How to Write a Believable Story: Being an Illusionist
When you’re writing, it’s kind of like you’re creating an illusion. It’s sort of like being an actor on the stage. Actors are illusionists at heart. With the costumes they wear, the voices they use, and the way they use their bodies they are attempting to fool the audience in the believing that they are their characters and that the world they live in, is real. Authors have to do the same things when they write. You have to, with a few well-chosen words, make the audience believe in your story and your characters. With some things that’s easier than with others. It’s really when you get into certain things like historical dramas, period pieces or fantasy that the creation of the illusion must go deeper. Say you’ve written a fantasy story, but the characters are so outlandish and the story is so bizarre that they sound incredibly fake, you’re reader probably isn’t going to get invested in it. Think about it, when you were reading a book didn’t it make the story have a greater emotional impact on you that you could almost see it? And when you can get your readers hooked emotionally, then you’ve got them in your pocket.
If you’re trying to write a historical drama one of the best things you can do to achieve the illusion of realism is research. Have you ever taken a class with a teacher who didn’t really know what they were talking about? It makes it a lot harder to learn when the person who’s supposed to be teaching you is learning the material right along with the class. The same concept goes for writing. If you’re writing about a specific era or even a specific emotion, then you’ve got to know what you’re talking about. I was writing a 19th century drama that was centered in England a while ago, so I had to learn as much about that time as I could. If I was going to make the reader believe in the 19th century world I was attempting to create would I have to make every aspect of that world as genuine as possible. If you need any help in the research department, I suggest going down to your local library and checking out the reference section. Also, read other authors of that era. For example, if you’re interested in the Gothic literature of the Romantic Era (late 1700’s – 1850) you might try reading Mary Shelley’s Frankenstein or John Pollidori’s novella The Vampyre. That leads me to another point, if you’re writing anything it’s a good idea to read other pieces of literature that are similar to yours. If you get blocked or just want some help generating idea might help you generate some more ideas.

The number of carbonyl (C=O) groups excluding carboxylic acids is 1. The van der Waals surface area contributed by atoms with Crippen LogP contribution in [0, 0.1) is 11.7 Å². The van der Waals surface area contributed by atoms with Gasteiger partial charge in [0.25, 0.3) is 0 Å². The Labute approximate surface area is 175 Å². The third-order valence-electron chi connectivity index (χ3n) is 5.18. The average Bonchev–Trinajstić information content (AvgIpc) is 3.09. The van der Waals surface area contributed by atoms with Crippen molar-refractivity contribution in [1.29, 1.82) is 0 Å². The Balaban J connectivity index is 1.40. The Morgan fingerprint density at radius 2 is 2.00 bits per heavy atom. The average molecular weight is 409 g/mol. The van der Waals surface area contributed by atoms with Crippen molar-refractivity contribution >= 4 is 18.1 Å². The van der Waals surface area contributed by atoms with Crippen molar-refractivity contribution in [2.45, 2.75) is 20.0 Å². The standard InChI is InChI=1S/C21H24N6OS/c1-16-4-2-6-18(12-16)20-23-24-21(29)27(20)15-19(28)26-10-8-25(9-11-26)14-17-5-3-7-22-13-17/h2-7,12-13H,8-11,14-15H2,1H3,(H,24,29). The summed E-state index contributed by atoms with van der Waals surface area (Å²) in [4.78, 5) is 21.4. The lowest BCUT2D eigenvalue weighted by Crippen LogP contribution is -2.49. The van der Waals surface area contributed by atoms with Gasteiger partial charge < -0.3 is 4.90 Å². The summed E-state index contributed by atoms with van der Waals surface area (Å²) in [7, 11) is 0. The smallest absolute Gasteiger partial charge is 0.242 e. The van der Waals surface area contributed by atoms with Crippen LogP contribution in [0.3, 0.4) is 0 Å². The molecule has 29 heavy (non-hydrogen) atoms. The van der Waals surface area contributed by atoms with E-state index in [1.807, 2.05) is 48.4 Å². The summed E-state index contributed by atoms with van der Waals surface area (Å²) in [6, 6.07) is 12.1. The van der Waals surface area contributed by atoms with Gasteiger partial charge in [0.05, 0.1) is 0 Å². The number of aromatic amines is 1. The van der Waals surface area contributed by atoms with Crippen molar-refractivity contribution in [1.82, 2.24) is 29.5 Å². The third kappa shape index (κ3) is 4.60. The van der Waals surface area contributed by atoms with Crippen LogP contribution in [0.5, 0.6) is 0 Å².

Exercise of the Day:
If you’re in a bit of a slump, one thing you can do to perk up those creative juices is watching movies and reading books. For this exercise you should pick one book or movie and pick a small character from that piece (for example, Meg Giry from “Phantom of the Opera” or Maria Lucas from “Pride and Prejudice”) and write a new story with that character as the central figure. This one’s really fun because you get the chance to create a whole new backstory for your character using just the little bit of info from the original story. Have fun creating and I’ll talk to you next time!